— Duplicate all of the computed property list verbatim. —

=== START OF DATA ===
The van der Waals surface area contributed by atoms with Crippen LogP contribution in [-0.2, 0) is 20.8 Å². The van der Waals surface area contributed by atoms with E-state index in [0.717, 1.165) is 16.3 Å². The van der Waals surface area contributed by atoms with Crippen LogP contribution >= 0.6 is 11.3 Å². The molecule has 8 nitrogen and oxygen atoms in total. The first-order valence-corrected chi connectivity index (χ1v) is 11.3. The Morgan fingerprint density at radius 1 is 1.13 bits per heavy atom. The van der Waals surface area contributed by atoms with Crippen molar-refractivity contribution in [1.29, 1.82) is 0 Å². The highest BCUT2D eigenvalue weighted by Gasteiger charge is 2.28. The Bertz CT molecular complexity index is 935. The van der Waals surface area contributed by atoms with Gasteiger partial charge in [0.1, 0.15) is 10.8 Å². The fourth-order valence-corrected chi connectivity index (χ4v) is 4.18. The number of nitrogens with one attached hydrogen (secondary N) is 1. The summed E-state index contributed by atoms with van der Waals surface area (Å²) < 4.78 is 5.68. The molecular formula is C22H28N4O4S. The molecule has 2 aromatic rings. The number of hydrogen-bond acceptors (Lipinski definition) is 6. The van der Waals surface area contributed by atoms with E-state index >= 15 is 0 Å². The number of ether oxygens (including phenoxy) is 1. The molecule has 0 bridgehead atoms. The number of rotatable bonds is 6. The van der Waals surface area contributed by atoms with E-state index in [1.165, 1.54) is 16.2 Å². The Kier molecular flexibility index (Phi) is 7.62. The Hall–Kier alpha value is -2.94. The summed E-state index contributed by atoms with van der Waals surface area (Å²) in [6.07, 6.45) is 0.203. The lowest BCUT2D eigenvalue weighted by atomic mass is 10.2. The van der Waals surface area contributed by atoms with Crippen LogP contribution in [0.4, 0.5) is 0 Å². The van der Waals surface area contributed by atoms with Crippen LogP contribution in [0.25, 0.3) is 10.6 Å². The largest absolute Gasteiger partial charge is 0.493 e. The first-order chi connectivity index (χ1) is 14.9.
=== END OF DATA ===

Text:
The van der Waals surface area contributed by atoms with Crippen LogP contribution in [-0.2, 0) is 20.8 Å². The van der Waals surface area contributed by atoms with E-state index in [0.717, 1.165) is 16.3 Å². The van der Waals surface area contributed by atoms with Crippen LogP contribution >= 0.6 is 11.3 Å². The molecule has 8 nitrogen and oxygen atoms in total. The first-order valence-corrected chi connectivity index (χ1v) is 11.3. The Morgan fingerprint density at radius 1 is 1.13 bits per heavy atom. The van der Waals surface area contributed by atoms with Crippen molar-refractivity contribution in [1.29, 1.82) is 0 Å². The highest BCUT2D eigenvalue weighted by Gasteiger charge is 2.28. The Bertz CT molecular complexity index is 935. The van der Waals surface area contributed by atoms with Gasteiger partial charge in [0.1, 0.15) is 10.8 Å². The fourth-order valence-corrected chi connectivity index (χ4v) is 4.18. The number of nitrogens with one attached hydrogen (secondary N) is 1. The summed E-state index contributed by atoms with van der Waals surface area (Å²) < 4.78 is 5.68. The molecular formula is C22H28N4O4S. The molecule has 2 aromatic rings. The number of hydrogen-bond acceptors (Lipinski definition) is 6. The van der Waals surface area contributed by atoms with E-state index >= 15 is 0 Å². The number of ether oxygens (including phenoxy) is 1. The molecule has 0 bridgehead atoms. The number of rotatable bonds is 6. The van der Waals surface area contributed by atoms with E-state index in [1.165, 1.54) is 16.2 Å². The Kier molecular flexibility index (Phi) is 7.62. The Hall–Kier alpha value is -2.94. The summed E-state index contributed by atoms with van der Waals surface area (Å²) in [6.07, 6.45) is 0.203. The lowest BCUT2D eigenvalue weighted by atomic mass is 10.2. The van der Waals surface area contributed by atoms with Crippen LogP contribution in [0.4, 0.5) is 0 Å². The van der Waals surface area contributed by atoms with Crippen LogP contribution in [0.25, 0.3) is 10.6 Å². The largest absolute Gasteiger partial charge is 0.493 e. The first-order chi connectivity index (χ1) is 14.9.